And that leads us to Alibaba (BABA), which has been in a smooth uptrend since we added the stock in mid-April, and after earnings two weeks ago, accelerated to the upside. Like the sector, BABA has certainly earned the right to pull back—it’s only penetrated its 25-day line once all year (!) and the post-earnings move was a bit exuberant.

However, like Chinese stocks as a whole, BABA catapulted out of a multi-year consolidation in April. Given that it’s a liquid leader of the advance, the odds strongly favor the stock’s next consolidation leading to higher prices, unless the overall bull market falls apart (which we’re not expecting).

Similar to how we’ve handled Shopify (SHOP), it’s possible we could take partial profits in BABA if we detect an intermediate correction unfolding. But we are also determined to hold a good-sized position through any reasonable correction, thinking the stock could be in the early innings of a longer-term advance.

On the Other Hand …


While investing in early-stage situations like BABA (and Shopify (SHOP) and PayPal (PYPL), also in the Model Portfolio) raises your odds of success, you also have to force yourself to avoid “bargains” in highly regarded growth stocks that have hit the skids. Ulta Beauty (ULTA), which was a solid winner for us from 2014 through 2016, is a good example.

By our measures, ULTA originally got going back in late 2014 when it staged a huge gap up on earnings. (Volume that day was more than 10 times average, a big clue that the trend had turned up.) As the stock’s cookie cutter story attracted more followers, ULTA motored from roughly 120 to nearly 315, remaining above its long-term 40-week moving average for all but a few weeks during that time.

But that was then. Now, the tide has completely turned. ULTA cracked its 40-week line in early July, slipped further over the next few weeks, and then collapsed on earnings last week.

This goes along with what we wrote recently about the difference between a company and the stock. Is Ulta Beauty still a solid growth company? Absolutely, as sales and earnings rose 21% and 29%, respectively, in the latest quarter, and analysts see 20%-ish earnings growth going forward. But after a nearly three-year advance, perception of that growth has peaked, along with the stock.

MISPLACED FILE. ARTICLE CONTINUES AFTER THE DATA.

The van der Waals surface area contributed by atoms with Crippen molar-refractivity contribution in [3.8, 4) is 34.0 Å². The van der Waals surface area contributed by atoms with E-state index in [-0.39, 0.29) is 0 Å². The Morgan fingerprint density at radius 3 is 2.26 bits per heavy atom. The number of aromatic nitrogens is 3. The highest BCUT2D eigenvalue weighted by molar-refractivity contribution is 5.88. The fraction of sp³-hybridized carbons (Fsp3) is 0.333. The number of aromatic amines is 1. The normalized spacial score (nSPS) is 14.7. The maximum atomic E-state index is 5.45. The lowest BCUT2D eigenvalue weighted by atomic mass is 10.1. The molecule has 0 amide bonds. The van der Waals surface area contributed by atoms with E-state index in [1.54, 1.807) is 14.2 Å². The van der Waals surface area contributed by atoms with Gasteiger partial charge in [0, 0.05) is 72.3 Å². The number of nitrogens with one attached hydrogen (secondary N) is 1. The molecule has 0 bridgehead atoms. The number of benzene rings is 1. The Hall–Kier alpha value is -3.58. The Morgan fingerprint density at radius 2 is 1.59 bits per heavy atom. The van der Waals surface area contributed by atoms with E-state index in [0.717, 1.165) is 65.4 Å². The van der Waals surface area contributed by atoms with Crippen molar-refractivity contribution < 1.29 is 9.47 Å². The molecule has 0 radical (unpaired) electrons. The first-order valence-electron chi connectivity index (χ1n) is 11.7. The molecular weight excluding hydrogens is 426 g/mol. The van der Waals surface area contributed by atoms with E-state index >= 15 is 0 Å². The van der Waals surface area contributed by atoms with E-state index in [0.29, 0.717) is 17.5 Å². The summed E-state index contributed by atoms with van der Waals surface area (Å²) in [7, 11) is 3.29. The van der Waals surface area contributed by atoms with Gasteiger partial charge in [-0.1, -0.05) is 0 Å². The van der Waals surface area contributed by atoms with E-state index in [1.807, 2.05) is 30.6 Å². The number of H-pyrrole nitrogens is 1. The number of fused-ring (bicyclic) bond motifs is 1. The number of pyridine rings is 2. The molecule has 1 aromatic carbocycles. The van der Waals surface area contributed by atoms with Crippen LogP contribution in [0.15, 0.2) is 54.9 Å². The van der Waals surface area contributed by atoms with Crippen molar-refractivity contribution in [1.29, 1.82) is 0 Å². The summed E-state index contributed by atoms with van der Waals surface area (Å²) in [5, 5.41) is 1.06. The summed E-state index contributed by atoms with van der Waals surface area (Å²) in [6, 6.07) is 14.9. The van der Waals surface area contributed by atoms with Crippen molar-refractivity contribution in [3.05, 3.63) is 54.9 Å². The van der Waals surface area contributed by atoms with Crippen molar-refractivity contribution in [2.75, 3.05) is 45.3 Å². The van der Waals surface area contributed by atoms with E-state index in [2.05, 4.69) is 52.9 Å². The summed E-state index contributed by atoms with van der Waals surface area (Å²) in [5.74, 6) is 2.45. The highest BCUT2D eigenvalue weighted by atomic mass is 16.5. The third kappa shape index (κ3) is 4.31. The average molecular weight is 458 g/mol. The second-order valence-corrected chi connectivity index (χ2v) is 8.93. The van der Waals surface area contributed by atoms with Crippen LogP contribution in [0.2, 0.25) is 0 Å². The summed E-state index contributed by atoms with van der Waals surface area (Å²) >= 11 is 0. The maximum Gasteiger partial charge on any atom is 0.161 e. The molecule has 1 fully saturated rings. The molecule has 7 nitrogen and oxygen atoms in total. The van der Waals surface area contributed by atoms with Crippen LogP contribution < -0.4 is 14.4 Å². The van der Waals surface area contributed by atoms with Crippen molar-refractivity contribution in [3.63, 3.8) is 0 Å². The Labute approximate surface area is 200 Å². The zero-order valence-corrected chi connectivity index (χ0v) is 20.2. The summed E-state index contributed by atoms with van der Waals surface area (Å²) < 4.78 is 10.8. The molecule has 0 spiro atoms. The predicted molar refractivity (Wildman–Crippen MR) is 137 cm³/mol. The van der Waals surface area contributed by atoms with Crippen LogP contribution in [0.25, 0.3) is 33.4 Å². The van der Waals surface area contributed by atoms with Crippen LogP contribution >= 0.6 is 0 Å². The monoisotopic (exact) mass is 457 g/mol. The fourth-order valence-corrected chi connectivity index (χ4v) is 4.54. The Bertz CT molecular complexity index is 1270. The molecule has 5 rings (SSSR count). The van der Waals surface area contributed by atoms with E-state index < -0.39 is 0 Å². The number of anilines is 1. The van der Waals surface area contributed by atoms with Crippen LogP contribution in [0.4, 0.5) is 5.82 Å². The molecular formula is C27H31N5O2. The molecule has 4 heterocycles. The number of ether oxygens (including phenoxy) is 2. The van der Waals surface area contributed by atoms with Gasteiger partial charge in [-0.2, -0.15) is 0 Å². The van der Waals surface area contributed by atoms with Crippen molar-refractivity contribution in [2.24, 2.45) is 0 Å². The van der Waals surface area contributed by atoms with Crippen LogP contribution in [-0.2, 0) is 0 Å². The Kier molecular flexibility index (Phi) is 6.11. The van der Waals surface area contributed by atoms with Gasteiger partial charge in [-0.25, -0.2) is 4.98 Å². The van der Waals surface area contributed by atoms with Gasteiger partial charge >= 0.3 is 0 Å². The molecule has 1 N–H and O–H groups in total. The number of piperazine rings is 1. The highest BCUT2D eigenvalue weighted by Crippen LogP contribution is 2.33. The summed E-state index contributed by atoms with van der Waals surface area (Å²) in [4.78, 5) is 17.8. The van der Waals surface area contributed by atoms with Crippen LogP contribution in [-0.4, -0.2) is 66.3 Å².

Lesson to learn: you always want to be alert for the combination of a long price advance (at least a year, usually 18 months or longer) and an abnormal price break below long-term support. Such action might tempt you into grabbing a bargain, but in reality, it’s a sign that institutional investors are unloading big positions, a process that usually takes months to finish.

Cabot Market Timing Indicators

On the one hand, the intermediate-term trend looks iffy and large swaths of the broad market are in rough shape, including small- and mid-caps. On the other hand, the long-term trend is up and many growth stocks are holding up well. Overall, it’s still a bull market, and a little buying is OK, but we’re mostly biding our time for a stronger tape.

Cabot Trend Lines: Bullish


Our Cabot Trend Lines remain bullish, and we’ve seen the big-cap indexes work off their “overbought” condition by moving mostly sideways since early June. Back then, the S&P 500 and Nasdaq closed 6.5% and 11.4% (respectively) above their 35-week lines; last week, the figures were 2.6% and 4.6%. (Both indexes are flat to slightly lower since June 2.) From a big-picture perspective, such action is normal, and with the indicator still positive, we expect the next big move to be up.

Cabot Tides: Bearish


Our Cabot Tides are negative, telling us the intermediate-term trend is down, though if you want to call it sideways-to-down we wouldn’t argue—many indexes are hanging around their 50-day lines, though small- and mid-cap indexes (like the S&P 600, shown here) are in clear downtrends. A couple of good days could produce a new Buy signal, but we need to see it happen before getting aggressive on the buy side.

Two-Second Indicator: Unhealthy


Our Two-Second Indicator is also negative, as the number of stocks hitting new lows each day remains too high for comfort, including a string of triple-digit readings earlier this month. At this point, we want to see at least five or six days in a row of sub-40 readings (and preferably more) before concluding the selling pressures on the broad market have receded.


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All Cabot Growth Investor’s buy and sell recommendations are made in issues or updates and posted on the Cabot subscribers’ website. Sell recommendations may also be sent to subscribers as special bulletins via email and the recorded telephone hotline. To calculate the performance of the portfolio, Cabot “buys” and “sells” at the midpoint of the high and low prices of the stock on the day following the recommendation. Cabot’s policy is to sell any stock that shows a loss of 20% in a bull market (15% in a bear market) from our original buy price, calculated using the current closing (not intra-day) price. Subscribers should apply loss limits based on their own personal purchase prices.